Triodos Bank has acquired UK-based social impact bond (SIB) consultancy Evidence-Based Social Investments (EBSI) in a “calculated move” to help the SIB market in the UK develop quicker, after EBSI went into voluntary liquidation after just 10 months in business.
EBSI was established in 2015 by Roger Bullen, a former local government commissioner with Essex County Council, who established the UK’s first social impact bond from a local authority in 2012.
EBSI, which attracted £475,000 (€563,000) in start-up capital from Big Society Capital, consulted with local authorities to develop and deliver outcomes based-commissioning contracts such as social impact bonds.
However, according to a statement on behalf of EBSI, it encountered delays in closing transactions and in October 2016 ran out of funding and entered into a creditors’ voluntary liquidation. The company’s largest creditor was Big Society Capital who consented to the acquisition by Triodos, who bought EBSI’s pipeline of business for an undisclosed sum.
Cliff Prior, CEO of Big Society Capital, said: “While it’s always disappointing to lose a good organisation, it’s great news that the pipeline of EBSI’s deals will remain, skills will be transferred and no vulnerable people will have lost a service.”
EBSI’s most recent accounts show it had a turnover of £200,108 but made a loss of £18,127. Big Society Capital “made an investment of shares of £150,000” the accounts show. Bullen was also a shareholder, as were Isabelle Gregory, a director of the company and James Plunket-Checkemian, a former director.
Both Bullen and Gregory had charged around £40,000 in consultancy fees each to the company last year. Big Society Capital had made a loan to the company of £200,000.
Keith Starling, Head of Portfolio Management at Big Society Capital, said it is now working with the liquidators to see how much of the start-up capital can be recovered.
Triodos Bank had helped arrange the Big Society Capital investment into EBSI at the time.
The EBSI client projects will be taken into Triodos Corporate Finance – a division of the bank which specialises in raising risk capital for clients in the social and environmental sector. The division has helped charities and social enterprises raise capital for six social impact bonds in the UK. Bullen will join Triodos Corporate Finance as Lead – Commissioner Advisory Services.
Speaking to Responsible Investor, Dan Hird, Head of Corporate Finance at Triodos, said the move reflected its desire to support the development of social impact bonds in the UK: “We have done some social impact bonds over the last three years as an advisor to charities and social enterprises and helping them bid and win contracts and raise capital.“We’ve always approached it from that view. But the market is very slow moving and to get social impact bonds going we need commissioners to understand their potential and commission this way.”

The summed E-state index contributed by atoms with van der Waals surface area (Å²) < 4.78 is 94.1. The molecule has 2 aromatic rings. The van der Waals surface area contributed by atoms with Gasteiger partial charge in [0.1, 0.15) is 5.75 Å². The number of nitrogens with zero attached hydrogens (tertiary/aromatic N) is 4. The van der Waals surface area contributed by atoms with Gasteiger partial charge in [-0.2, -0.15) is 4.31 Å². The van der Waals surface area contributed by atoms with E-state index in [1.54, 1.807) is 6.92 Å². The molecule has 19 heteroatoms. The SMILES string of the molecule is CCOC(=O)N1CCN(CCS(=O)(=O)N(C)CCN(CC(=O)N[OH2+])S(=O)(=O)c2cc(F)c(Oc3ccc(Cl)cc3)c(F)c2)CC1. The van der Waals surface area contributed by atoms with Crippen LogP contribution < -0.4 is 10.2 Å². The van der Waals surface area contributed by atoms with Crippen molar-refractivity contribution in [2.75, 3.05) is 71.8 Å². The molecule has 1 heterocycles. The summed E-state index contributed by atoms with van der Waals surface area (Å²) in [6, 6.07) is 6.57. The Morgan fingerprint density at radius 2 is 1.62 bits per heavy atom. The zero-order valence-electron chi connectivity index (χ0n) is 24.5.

There are currently around 31 commissioned social impact bonds in the UK.
Hird said: “If local authorities aren’t on board there won’t be a market. For the market to develop we need to approach this from the commissioner end. It’s a calculated move.
“The barriers for local authorities are quite complex. They are facing huge budgetary pressure – cuts of up to 20% and needing to preserve vital services. It’s difficult to find the headspace to commission through a seemingly complex structure. It is a challenge to dispel the myth that social impact bonds are complex – that’s got to be our job.”
There are a number of central government initiatives to support the development of social impact bonds in the UK. These include a Centre for Social Impact Bonds, a central resource of knowledge for local governments and others, and funds to help local authorities commission social impact bonds by topping up their outcome payments to investors. Minister for Civil Society Rob Wilson, who has SIBs in his remit, has said the market for social impact bonds will be worth £1bn by 2020 – though it’s not clear whether this means investment into social impact bonds, the size of outcome payments, or both.
EBSI itself had received grant funding from government fund the Investment and Contract Readiness fund and the Big Lottery Fund Commissioning Better Outcomes Fund – though the Big Lottery Fund, an independent body funding by the UK National Lottery, is independent from government, it is directed on its strategy.
In the past weeks, high-profile figures in the UK social sector have been highly critical of social impact bonds to the country’s Parliament. In evidence to the upper house’s Committee on charities, Social Investment Business said there was “too much hype” without evidence from ministers around SIBs. Peter Holbrook, chief executive of Social Enterprise UK, while supporting SIBs, added there are other forms of finance that were as effective, cheaper and simpler. UKSIF said it was “not a given” that charity boards understand SIBs.
Hird said: “One problem is lots talk about social impact bonds and there is not enough action. I am interested in doing deals and learning from them and creating positive impact. A lot of people involved in SIBs haven’t been involved in them. What you do to overcome barriers count.”